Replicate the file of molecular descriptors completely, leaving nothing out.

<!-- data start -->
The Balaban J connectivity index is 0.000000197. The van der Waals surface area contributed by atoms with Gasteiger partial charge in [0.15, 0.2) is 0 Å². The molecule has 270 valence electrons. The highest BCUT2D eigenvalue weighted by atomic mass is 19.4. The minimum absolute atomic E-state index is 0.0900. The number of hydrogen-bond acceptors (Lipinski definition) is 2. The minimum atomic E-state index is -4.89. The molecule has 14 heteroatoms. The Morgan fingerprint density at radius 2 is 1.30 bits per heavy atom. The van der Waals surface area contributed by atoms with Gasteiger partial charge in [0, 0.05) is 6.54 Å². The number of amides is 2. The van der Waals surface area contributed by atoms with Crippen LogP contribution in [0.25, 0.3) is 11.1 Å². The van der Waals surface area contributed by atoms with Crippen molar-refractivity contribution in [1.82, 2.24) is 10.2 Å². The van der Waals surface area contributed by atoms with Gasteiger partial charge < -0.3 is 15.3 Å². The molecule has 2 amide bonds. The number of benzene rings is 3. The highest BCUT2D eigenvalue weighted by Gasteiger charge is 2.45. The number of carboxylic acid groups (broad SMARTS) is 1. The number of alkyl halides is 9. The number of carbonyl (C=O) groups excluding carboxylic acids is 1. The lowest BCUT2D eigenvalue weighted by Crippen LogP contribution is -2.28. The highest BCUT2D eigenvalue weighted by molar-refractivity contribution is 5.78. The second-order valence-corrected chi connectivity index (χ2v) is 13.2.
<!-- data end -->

The Balaban J connectivity index is 0.000000197. The van der Waals surface area contributed by atoms with Gasteiger partial charge in [0.15, 0.2) is 0 Å². The molecule has 270 valence electrons. The highest BCUT2D eigenvalue weighted by atomic mass is 19.4. The minimum absolute atomic E-state index is 0.0900. The number of hydrogen-bond acceptors (Lipinski definition) is 2. The minimum atomic E-state index is -4.89. The molecule has 14 heteroatoms. The Morgan fingerprint density at radius 2 is 1.30 bits per heavy atom. The van der Waals surface area contributed by atoms with Gasteiger partial charge in [0, 0.05) is 6.54 Å². The number of amides is 2. The van der Waals surface area contributed by atoms with Crippen LogP contribution in [0.25, 0.3) is 11.1 Å². The van der Waals surface area contributed by atoms with Crippen molar-refractivity contribution in [1.82, 2.24) is 10.2 Å². The van der Waals surface area contributed by atoms with Gasteiger partial charge < -0.3 is 15.3 Å². The molecule has 2 amide bonds. The number of benzene rings is 3. The highest BCUT2D eigenvalue weighted by Gasteiger charge is 2.45. The number of carboxylic acid groups (broad SMARTS) is 1. The number of alkyl halides is 9. The number of carbonyl (C=O) groups excluding carboxylic acids is 1. The lowest BCUT2D eigenvalue weighted by Crippen LogP contribution is -2.28. The highest BCUT2D eigenvalue weighted by molar-refractivity contribution is 5.78. The second-order valence-corrected chi connectivity index (χ2v) is 13.2.